The most contentious areas, both procedurally and substantively, were those dealing with rules for voluntary market mechanisms, including trading over-achievement of pledges, and generation of saleable carbon credits by individual projects.  Readers may recall that similar measures had badly undermined the Kyoto Protocol virtually wiping out its already low emission reduction targets, allowing developed countries to “offset” their own emission cuts for indeterminate tree-plantation in developing countries, and permitting former Soviet bloc countries to trade their “hot air,” ie, the economic growth they may have had under Socialism compared to afterwards! At COP 24, the main dispute was over “double counting” of offsets by both buyers and sellers. Brazil under the new right-wing government proved to be extremely stubborn, taking a “Brazil versus the rest of the world” position, as one delegate put it, looking for flexibility on this issue enabling it to trade on significant parts of the Amazon forests. The COP was also unable to resolve issues relating to if and how to carry forward the offsets, schemes and methodologies of the Clean Development Mechanism to the PA and its rulebook.

Yet another related vexed issue was “overall mitigation in global emissions” (OMGE). It had been agreed in Paris that, in order to overcome these key weakness of the Kyoto Protocol, emissions trading should result in net global emissions reductions, not in a zero sum game, with rise in emissions in one country being offset by reductions in another. One suggestion mooted in Katowice was that 30 per cent of offsets be automatically written-off to ensure net emission gains. But later versions saw “voluntary cancellations” make a back-door entry leading to yet another stand-off.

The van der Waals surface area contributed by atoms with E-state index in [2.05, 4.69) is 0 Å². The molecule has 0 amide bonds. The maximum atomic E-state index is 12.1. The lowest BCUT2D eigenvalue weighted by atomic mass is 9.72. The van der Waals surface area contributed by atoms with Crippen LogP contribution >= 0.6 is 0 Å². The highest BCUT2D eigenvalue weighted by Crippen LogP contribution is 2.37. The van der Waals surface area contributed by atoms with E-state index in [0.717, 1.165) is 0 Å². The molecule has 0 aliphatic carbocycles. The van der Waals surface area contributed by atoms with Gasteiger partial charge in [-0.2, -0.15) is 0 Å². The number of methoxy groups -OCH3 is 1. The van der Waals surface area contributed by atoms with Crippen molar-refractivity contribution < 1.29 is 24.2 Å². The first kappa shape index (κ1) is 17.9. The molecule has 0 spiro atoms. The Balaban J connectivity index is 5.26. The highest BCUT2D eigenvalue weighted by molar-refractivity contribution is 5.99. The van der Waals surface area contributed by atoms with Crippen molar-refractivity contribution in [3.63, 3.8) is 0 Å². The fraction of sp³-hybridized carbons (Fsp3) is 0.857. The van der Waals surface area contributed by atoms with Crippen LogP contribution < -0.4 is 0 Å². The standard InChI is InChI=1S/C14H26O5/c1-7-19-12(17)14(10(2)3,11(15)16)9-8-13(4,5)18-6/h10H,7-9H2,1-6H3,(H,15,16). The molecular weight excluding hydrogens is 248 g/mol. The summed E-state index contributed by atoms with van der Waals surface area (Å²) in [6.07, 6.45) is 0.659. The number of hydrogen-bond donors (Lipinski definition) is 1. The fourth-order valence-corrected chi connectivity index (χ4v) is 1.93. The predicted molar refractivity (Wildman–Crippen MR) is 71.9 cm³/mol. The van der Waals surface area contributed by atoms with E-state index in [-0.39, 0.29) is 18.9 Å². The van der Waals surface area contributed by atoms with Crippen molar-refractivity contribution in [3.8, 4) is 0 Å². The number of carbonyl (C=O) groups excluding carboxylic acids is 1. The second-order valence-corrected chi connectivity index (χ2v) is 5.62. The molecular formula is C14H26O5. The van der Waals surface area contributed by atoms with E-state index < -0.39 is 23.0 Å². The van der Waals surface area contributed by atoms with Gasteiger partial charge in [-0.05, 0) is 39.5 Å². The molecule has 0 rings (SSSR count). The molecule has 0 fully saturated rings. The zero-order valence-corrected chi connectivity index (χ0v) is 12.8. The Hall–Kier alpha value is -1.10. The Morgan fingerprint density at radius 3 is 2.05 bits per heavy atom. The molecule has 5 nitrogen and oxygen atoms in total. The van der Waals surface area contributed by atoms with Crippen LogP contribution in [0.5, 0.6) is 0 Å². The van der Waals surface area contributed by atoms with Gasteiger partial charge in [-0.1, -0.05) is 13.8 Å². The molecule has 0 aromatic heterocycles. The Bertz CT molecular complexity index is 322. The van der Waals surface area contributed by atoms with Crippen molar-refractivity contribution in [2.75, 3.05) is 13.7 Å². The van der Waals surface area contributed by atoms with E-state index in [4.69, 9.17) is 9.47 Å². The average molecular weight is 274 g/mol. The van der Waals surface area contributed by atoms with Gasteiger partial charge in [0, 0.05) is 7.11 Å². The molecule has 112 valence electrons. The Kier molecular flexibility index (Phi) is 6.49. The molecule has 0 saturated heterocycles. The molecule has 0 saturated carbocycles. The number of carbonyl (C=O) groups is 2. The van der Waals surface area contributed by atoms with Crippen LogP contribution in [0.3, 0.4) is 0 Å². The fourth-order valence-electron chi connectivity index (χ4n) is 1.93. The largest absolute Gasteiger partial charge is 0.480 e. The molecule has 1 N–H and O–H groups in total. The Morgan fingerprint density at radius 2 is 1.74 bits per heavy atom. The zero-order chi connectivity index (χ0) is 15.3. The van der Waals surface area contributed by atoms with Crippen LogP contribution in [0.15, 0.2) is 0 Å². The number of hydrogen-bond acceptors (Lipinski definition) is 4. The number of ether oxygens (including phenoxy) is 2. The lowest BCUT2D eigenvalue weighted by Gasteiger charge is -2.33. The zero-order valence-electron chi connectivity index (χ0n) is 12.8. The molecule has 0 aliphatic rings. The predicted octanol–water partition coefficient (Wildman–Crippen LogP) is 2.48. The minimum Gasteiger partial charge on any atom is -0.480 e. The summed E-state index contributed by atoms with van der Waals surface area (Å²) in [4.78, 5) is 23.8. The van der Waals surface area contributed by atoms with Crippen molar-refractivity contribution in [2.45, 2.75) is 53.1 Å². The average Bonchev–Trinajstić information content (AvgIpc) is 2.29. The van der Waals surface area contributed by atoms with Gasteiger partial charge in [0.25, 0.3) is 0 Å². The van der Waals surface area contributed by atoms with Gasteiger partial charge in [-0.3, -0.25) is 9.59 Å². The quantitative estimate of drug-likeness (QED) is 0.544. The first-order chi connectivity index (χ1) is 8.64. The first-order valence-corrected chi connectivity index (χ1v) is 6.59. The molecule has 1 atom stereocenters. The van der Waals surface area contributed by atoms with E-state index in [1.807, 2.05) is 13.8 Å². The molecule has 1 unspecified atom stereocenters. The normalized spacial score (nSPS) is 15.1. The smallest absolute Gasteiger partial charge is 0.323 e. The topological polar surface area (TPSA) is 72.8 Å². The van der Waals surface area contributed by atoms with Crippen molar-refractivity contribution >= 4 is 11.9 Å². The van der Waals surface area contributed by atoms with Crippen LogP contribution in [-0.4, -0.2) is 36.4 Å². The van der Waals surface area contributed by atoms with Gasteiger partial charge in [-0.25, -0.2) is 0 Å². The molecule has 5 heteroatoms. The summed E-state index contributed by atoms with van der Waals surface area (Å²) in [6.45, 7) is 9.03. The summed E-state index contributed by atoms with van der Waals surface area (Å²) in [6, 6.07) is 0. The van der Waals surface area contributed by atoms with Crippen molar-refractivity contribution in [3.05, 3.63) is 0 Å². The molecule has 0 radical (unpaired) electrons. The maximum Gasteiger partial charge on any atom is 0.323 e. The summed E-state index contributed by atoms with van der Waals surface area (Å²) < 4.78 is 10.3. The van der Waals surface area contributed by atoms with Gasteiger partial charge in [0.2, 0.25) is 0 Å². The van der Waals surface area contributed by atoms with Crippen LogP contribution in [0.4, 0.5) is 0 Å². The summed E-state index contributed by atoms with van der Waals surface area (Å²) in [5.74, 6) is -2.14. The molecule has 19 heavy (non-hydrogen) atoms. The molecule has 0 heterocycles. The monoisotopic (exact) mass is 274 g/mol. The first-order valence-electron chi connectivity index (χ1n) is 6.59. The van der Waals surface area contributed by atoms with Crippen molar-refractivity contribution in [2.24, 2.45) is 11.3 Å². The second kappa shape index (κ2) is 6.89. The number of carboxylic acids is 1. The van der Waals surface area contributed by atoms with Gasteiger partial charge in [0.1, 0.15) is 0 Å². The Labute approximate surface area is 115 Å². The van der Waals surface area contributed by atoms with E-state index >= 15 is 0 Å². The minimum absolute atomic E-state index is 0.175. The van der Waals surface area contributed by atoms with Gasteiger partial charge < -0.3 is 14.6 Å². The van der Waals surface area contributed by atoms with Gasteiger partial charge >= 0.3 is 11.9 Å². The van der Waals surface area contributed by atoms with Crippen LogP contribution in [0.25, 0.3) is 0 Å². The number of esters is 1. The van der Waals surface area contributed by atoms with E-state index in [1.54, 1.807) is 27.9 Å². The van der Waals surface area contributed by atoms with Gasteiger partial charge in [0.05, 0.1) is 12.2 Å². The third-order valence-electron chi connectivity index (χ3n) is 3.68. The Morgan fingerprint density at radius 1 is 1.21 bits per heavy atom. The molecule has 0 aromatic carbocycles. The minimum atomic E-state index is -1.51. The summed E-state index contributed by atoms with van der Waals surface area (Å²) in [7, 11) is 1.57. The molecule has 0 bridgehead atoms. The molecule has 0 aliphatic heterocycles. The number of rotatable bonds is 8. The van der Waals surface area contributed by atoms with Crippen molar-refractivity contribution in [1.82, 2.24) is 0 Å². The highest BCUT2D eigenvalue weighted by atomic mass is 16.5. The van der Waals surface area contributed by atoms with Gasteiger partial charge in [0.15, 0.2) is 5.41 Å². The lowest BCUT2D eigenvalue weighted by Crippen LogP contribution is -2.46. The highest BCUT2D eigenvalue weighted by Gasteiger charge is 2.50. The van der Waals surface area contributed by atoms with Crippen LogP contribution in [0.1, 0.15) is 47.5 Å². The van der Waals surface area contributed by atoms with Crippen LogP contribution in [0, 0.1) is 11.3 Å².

Ultimately, the disputed points became far too many to resolve, and the COP kicked the whole can of emissions trading, carbon credits etc down the road to next year!


Climate finances remained as contentious an issue as ever, including as relating to the rulebook for reporting and transparency. $100 billion annually has been pledged by developed countries since Copenhagen in 2009, and is enshrined in the Paris Agreement but, by all accounts, remains a distant dream. The sourcing of these funds, as well as their distribution between mitigation and adaptation, are equally contentious, and remain so.